Harnessing leverage points for transformative change

by Arlene Barclay | Jan 11, 2024

Transforming human systems is the defining challenge of our time. It requires us to consider the bigger picture, seeing the forest for the trees and addressing the root causes of problems as opposed to their symptoms.

One of the most effective mechanisms for achieving such a shift is systemic finance. And indeed, embedded at the core of systemic finance are two key concepts for implementation: leverage points and strategic investment portfolios.

But what exactly are these tools, why do we need them, and how can investors best utilise them? We were joined by Ivana Gazibara and Andre Ticoulat of TransCap for our third Regenerative Investment Roundtable to explore.

What are leverage points?

Certain interventions in a system have greater potential than others to ignite deep-rooted change.

When investors have thoroughly analysed a system to identify its deep-rooted, interconnected relationships, it becomes clear where the most promising opportunities for intervention lie. In other words, it shines a light on the system’s leverage points — the most fertile ground for transformative impact.

Leverage points are engaging nodes where a relatively small action can trigger a large, systemic effect. As Ivana puts it, “they’re places within a complex system where a small shift in one thing can produce big changes in everything else”.

In the real world: Financing the regenerative transition in the Midwest

TransCap, along with a consortium of other partners, are currently exploring the capital requirements for enabling the transition to regenerative agriculture in the Midwest.

Systems mapping and leverage point identification will enable TransCap to develop an intervention strategy, the basis for building a pipeline of financeable interventions and structuring funding vehicles.

financing-the-transition Graphic

Identifying leverage points

Building on Ivana’s inspiring case study, we turned our attention to identifying leverage points for scaling regenerative agriculture in Europe.

As part of the workshop, we discussed: Where the system is frozen, where there is built up energy that has the potential to disrupt the status quo, where there is a mixed bag situation, where positive change is already occurring, and where lies potential ripple effects.

From agricultural subsidies to consumer awareness and financing mechanisms, participants identified countless potential leverage points entwined in the system.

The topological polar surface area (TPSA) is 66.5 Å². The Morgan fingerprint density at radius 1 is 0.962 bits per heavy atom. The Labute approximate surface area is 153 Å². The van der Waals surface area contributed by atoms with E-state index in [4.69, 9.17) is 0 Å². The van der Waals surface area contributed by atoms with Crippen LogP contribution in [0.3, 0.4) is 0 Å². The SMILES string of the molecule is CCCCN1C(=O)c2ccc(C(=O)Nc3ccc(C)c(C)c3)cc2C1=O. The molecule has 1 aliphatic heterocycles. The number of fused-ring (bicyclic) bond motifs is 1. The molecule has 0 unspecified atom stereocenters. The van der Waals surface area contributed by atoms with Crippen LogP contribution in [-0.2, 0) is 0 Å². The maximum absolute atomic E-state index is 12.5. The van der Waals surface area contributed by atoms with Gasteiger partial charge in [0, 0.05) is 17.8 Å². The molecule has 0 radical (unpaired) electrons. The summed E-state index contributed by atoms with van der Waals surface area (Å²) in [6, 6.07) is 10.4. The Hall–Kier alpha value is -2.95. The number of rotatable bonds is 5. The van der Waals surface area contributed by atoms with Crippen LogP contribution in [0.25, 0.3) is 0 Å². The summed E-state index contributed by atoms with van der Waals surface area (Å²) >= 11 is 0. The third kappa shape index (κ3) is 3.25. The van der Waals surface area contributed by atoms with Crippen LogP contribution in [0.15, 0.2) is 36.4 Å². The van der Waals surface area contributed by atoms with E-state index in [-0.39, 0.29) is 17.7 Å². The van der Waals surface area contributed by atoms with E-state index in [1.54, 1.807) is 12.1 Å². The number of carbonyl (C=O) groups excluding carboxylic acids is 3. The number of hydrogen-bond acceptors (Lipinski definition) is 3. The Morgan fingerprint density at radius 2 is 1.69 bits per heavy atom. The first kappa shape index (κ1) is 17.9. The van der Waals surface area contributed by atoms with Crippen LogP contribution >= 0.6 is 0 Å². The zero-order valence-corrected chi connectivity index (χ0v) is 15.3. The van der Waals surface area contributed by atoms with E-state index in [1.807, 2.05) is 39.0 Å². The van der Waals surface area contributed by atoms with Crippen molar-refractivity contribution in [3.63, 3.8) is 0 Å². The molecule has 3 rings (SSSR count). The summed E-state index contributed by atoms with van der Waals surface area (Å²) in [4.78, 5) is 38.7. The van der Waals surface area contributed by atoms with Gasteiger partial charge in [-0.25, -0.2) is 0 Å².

From leverage points to a strategic investment portfolio

Systemic transformation is rarely a result of individual endeavours. Rather, it evolves through the combined influence of numerous types of interconnected interventions taking place with a degree of strategic coherence.

Crucially, levers of change often have varying capital needs. This is where strategic investment portfolios come in.

A strategic investment portfolio is designed in alignment with non-financial, complementary interventions. This is the process of nesting.

All interventions are selected so as to be mutually reinforcing, resulting in the sum of a portfolio being greater than its parts.

Some philanthropic endeavours have a successful track record of strategically aligning with investment capital. One example includes the Fink Foundation’s efforts to redesign food waste in the United States.

Building on the Fink Foundation’s approach, we asked roundtable participants to use a leverage point they identified in the previous exercise and brainstorm how different types of interventions might activate it.

“It’s about a ton of people doing a ton of things in a coordinated way. This varies from community work, infrastructure work, supporting farmers on the ground as lighthouse projects. If we can find the right actors, we can get things moving. If there are investors who can coordinate such a portfolio, then the chance of actually having a transformative effect will be more achievable.”

– Roundtable participant

Closing remarks

There is a lot of work that needs to be done to spark real systems transformation.

It’s clear that the strategic use of capital has the power to shape our world and reorient it towards regeneration as opposed to extraction. Now, we need to channel that potential and put it into practice.

If you’re an investor, inheritor, or wealth manager interested in being part of that change, register your interest in joining our monthly Regenerative Investment Roundtable discussions.